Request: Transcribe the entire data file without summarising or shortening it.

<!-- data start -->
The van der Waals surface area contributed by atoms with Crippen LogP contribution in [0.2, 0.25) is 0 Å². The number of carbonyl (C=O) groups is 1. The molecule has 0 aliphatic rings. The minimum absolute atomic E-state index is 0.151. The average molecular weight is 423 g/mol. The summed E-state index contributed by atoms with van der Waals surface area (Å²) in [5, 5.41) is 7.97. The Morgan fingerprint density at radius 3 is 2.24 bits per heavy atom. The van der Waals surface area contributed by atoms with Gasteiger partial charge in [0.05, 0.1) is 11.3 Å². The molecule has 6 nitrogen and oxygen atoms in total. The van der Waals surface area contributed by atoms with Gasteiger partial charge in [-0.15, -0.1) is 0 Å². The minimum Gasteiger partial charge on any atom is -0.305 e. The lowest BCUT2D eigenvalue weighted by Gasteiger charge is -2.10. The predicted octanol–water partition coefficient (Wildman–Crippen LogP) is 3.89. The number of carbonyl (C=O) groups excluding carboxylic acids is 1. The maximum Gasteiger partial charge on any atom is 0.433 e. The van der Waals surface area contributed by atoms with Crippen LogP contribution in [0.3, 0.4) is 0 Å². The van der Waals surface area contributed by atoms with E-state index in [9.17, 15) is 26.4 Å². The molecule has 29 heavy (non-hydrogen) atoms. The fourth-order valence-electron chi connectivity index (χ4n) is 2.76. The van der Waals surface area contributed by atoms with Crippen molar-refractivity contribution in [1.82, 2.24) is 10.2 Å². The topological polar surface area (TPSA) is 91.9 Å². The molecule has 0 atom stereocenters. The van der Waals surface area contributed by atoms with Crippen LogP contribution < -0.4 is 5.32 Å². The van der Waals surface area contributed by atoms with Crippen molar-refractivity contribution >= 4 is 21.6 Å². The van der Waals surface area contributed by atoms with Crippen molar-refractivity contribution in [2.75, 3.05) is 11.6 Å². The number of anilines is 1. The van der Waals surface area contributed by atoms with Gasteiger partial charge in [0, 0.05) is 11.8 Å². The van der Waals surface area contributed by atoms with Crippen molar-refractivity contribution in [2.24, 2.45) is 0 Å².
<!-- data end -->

The van der Waals surface area contributed by atoms with Crippen LogP contribution in [0.2, 0.25) is 0 Å². The number of carbonyl (C=O) groups is 1. The molecule has 0 aliphatic rings. The minimum absolute atomic E-state index is 0.151. The average molecular weight is 423 g/mol. The summed E-state index contributed by atoms with van der Waals surface area (Å²) in [5, 5.41) is 7.97. The Morgan fingerprint density at radius 3 is 2.24 bits per heavy atom. The van der Waals surface area contributed by atoms with Gasteiger partial charge in [0.05, 0.1) is 11.3 Å². The molecule has 6 nitrogen and oxygen atoms in total. The van der Waals surface area contributed by atoms with Gasteiger partial charge in [-0.15, -0.1) is 0 Å². The minimum Gasteiger partial charge on any atom is -0.305 e. The lowest BCUT2D eigenvalue weighted by Gasteiger charge is -2.10. The predicted octanol–water partition coefficient (Wildman–Crippen LogP) is 3.89. The number of carbonyl (C=O) groups excluding carboxylic acids is 1. The maximum Gasteiger partial charge on any atom is 0.433 e. The van der Waals surface area contributed by atoms with Crippen LogP contribution in [0.3, 0.4) is 0 Å². The van der Waals surface area contributed by atoms with E-state index in [9.17, 15) is 26.4 Å². The molecule has 29 heavy (non-hydrogen) atoms. The fourth-order valence-electron chi connectivity index (χ4n) is 2.76. The van der Waals surface area contributed by atoms with Crippen molar-refractivity contribution in [1.82, 2.24) is 10.2 Å². The topological polar surface area (TPSA) is 91.9 Å². The molecule has 0 atom stereocenters. The van der Waals surface area contributed by atoms with Crippen LogP contribution < -0.4 is 5.32 Å². The van der Waals surface area contributed by atoms with Crippen molar-refractivity contribution >= 4 is 21.6 Å². The van der Waals surface area contributed by atoms with Crippen molar-refractivity contribution in [2.75, 3.05) is 11.6 Å². The number of anilines is 1. The van der Waals surface area contributed by atoms with Gasteiger partial charge in [0, 0.05) is 11.8 Å². The van der Waals surface area contributed by atoms with Crippen molar-refractivity contribution in [2.24, 2.45) is 0 Å².